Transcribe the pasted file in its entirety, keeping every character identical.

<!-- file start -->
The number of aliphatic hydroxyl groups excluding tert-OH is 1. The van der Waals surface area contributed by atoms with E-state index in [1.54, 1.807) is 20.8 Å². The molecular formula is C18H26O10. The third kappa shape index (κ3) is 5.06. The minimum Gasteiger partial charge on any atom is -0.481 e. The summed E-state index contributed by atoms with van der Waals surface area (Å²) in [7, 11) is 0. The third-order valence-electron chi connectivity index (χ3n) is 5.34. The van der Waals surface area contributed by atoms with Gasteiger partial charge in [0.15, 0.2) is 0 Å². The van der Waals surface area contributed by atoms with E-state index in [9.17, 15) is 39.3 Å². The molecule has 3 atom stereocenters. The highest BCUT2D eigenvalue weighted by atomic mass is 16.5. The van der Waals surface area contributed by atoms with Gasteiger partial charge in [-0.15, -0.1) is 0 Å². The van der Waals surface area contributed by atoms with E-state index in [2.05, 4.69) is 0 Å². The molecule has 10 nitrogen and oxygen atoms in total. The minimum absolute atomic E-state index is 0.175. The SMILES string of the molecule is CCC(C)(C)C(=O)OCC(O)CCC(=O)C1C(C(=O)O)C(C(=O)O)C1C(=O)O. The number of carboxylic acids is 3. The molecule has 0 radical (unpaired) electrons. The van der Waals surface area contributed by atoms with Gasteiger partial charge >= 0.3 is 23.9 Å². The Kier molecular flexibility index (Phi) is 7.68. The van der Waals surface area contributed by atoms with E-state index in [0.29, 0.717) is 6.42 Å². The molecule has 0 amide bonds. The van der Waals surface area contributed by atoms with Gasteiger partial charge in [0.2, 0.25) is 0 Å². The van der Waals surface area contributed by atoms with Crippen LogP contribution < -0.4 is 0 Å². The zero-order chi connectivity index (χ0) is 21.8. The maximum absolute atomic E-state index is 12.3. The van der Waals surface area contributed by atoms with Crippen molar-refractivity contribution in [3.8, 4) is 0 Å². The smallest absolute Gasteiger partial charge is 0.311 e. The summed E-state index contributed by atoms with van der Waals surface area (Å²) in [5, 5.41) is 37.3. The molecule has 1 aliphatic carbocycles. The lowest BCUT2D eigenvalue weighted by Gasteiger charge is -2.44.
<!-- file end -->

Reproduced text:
The number of aliphatic hydroxyl groups excluding tert-OH is 1. The van der Waals surface area contributed by atoms with E-state index in [1.54, 1.807) is 20.8 Å². The molecular formula is C18H26O10. The third kappa shape index (κ3) is 5.06. The minimum Gasteiger partial charge on any atom is -0.481 e. The summed E-state index contributed by atoms with van der Waals surface area (Å²) in [7, 11) is 0. The third-order valence-electron chi connectivity index (χ3n) is 5.34. The van der Waals surface area contributed by atoms with Gasteiger partial charge in [0.15, 0.2) is 0 Å². The van der Waals surface area contributed by atoms with E-state index in [9.17, 15) is 39.3 Å². The molecule has 3 atom stereocenters. The highest BCUT2D eigenvalue weighted by atomic mass is 16.5. The van der Waals surface area contributed by atoms with Gasteiger partial charge in [-0.15, -0.1) is 0 Å². The van der Waals surface area contributed by atoms with E-state index in [2.05, 4.69) is 0 Å². The molecule has 10 nitrogen and oxygen atoms in total. The minimum absolute atomic E-state index is 0.175. The SMILES string of the molecule is CCC(C)(C)C(=O)OCC(O)CCC(=O)C1C(C(=O)O)C(C(=O)O)C1C(=O)O. The number of carboxylic acids is 3. The molecule has 0 radical (unpaired) electrons. The van der Waals surface area contributed by atoms with Gasteiger partial charge >= 0.3 is 23.9 Å². The Kier molecular flexibility index (Phi) is 7.68. The van der Waals surface area contributed by atoms with E-state index in [0.29, 0.717) is 6.42 Å². The molecule has 0 amide bonds. The van der Waals surface area contributed by atoms with Gasteiger partial charge in [0.2, 0.25) is 0 Å². The van der Waals surface area contributed by atoms with Crippen LogP contribution < -0.4 is 0 Å². The zero-order chi connectivity index (χ0) is 21.8. The maximum absolute atomic E-state index is 12.3. The van der Waals surface area contributed by atoms with Crippen molar-refractivity contribution in [3.8, 4) is 0 Å². The smallest absolute Gasteiger partial charge is 0.311 e. The summed E-state index contributed by atoms with van der Waals surface area (Å²) in [5, 5.41) is 37.3. The molecule has 1 aliphatic carbocycles. The lowest BCUT2D eigenvalue weighted by Gasteiger charge is -2.44.